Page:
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A reflection on reflections: a matter of substance

  • Market Insight 21 December 2020 21 December 2020
  • UK & Europe

  • Healthcare

Regulated professionals will be familiar with the need to show insight and reflection. It is common – if not expected – that registrants submit reflective pieces before appearing before fitness to practise committees.

A reflection on reflections: a matter of substance

Indeed, in July 2019 nine of the healthcare regulators issued a joint statement on the importance and benefits of being a reflective practitioner. But does that really matter? Or is a reflective piece just a box to check? The case of Dhoorah v NMC [2020] EWHC 3356 (Admin) reminds us they are far more than perfunctory.

Mr Dhoorah is a registered nurse. The NMC found he had discussed the perineum with a student nurse, locked himself in a bathroom with that student nurse, unzipped their trousers and pulled down their boxer shorts, exposing his genitals, and touched the student nurse on his inner thighs. He told the student nurse not to tell anyone. All but the first act were denied. The panel concluded that Mr Dhoorah's actions were inappropriate, sexually motivated and lacking in integrity. The panel concluded his fitness to practise was impaired on the ground of public interest and suspended his registration for 12 months followed by a review hearing. They advised that any review panel would be assisted by a reflective piece on the learning Mr Dhoorah had undertaken around professional boundaries.

Mr Dhoorah did not attend the review hearing but his representative sent in written submissions along with a reflective piece written by Mr Dhoorah, two testimonials, a list of reading that he had undertaken, and a CPD certificate. The review panel concluded that Mr Dhoorah's fitness to practise remained impaired. Of the reflective piece, they said:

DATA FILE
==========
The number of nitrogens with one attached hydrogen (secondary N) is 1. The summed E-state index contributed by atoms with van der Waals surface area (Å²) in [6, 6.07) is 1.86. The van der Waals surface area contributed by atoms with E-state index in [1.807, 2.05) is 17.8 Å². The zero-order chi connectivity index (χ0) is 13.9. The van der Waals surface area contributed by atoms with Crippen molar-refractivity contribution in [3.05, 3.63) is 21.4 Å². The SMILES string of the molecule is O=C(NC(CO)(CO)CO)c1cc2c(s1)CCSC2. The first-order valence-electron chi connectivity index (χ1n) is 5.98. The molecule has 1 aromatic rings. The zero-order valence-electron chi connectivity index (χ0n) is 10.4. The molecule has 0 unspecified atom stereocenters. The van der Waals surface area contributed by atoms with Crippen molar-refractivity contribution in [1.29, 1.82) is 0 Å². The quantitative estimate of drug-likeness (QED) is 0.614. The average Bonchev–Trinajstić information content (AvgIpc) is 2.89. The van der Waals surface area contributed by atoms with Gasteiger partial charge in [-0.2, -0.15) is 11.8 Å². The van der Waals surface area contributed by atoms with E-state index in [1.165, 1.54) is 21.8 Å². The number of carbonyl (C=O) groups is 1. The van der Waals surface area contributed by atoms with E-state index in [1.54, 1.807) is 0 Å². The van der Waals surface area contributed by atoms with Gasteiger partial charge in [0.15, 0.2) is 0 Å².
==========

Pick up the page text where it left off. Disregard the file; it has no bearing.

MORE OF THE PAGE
"Mr Dhoorah’s reflective piece read like an academic essay, and did not address the concerns raised by the substantive panel. The only part of the reflective piece written in first person concerned the impact of the suspension on him personally."

The review panel also expressed their reservations about the two testimonials, commenting that they attested to his clinical practice but were silent on the issue of an abuse of power and sexual assault on a junior colleague. They imposed a further period of suspension.

Mr Dhoorah appealed. One ground was that the review panel was wrong to disregard his reflective piece and testimonials. Though the review panel was entitled to criticise his reflective piece, he had attempted to do what the initial panel had recommended.

Mrs Justice Eady agreed with the review panel that the reflective piece read more "like an academic essay". Further, "the problem with this evidence was not one of form but of substance". The review panel had to assess whether Mr Dhoorah had demonstrated insight into his serious misconduct. Mrs Justice Eady noted that it was "entitled to find that could not be done by means of a highly theoretical work focusing on nurse-patient relationships rather than the specific misconduct found in this case". The testimonials had similarly failed to engage with the substance of the misconduct. The appeal was dismissed.

Reflective pieces are more than a hoop to jump through. They should be properly focussed, concrete and – it should go without saying – reflective. The registrant should genuinely reflect on how the public would view their behaviour, how the profession views it, and how they view it in hindsight. Repeated reflection across months can show the development of the registrant's insight over time. This case is also a reminder that insight does not mean an admission of the allegations, but it can be difficult to have the former without the latter.



Additional authors:

Chris Dunn

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